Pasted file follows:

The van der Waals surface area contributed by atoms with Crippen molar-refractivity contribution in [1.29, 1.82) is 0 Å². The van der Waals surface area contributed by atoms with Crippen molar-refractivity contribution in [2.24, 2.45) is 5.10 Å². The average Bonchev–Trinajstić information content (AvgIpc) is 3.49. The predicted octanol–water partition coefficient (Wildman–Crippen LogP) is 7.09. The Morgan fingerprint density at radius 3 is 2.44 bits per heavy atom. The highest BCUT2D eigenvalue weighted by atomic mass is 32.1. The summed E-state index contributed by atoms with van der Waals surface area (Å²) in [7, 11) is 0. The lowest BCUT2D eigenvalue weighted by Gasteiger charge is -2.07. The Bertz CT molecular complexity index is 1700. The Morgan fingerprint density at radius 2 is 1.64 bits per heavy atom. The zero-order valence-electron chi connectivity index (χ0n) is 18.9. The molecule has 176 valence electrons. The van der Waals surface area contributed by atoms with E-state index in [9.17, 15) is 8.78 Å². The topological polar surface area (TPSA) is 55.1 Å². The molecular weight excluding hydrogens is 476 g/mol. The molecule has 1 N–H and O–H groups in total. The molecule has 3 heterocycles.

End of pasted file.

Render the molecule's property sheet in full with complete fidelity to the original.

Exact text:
The van der Waals surface area contributed by atoms with Crippen molar-refractivity contribution in [1.29, 1.82) is 0 Å². The van der Waals surface area contributed by atoms with Crippen molar-refractivity contribution in [2.24, 2.45) is 5.10 Å². The average Bonchev–Trinajstić information content (AvgIpc) is 3.49. The predicted octanol–water partition coefficient (Wildman–Crippen LogP) is 7.09. The Morgan fingerprint density at radius 3 is 2.44 bits per heavy atom. The highest BCUT2D eigenvalue weighted by atomic mass is 32.1. The summed E-state index contributed by atoms with van der Waals surface area (Å²) in [7, 11) is 0. The lowest BCUT2D eigenvalue weighted by Gasteiger charge is -2.07. The Bertz CT molecular complexity index is 1700. The Morgan fingerprint density at radius 2 is 1.64 bits per heavy atom. The zero-order valence-electron chi connectivity index (χ0n) is 18.9. The molecule has 176 valence electrons. The van der Waals surface area contributed by atoms with E-state index in [9.17, 15) is 8.78 Å². The topological polar surface area (TPSA) is 55.1 Å². The molecular weight excluding hydrogens is 476 g/mol. The molecule has 1 N–H and O–H groups in total. The molecule has 3 heterocycles.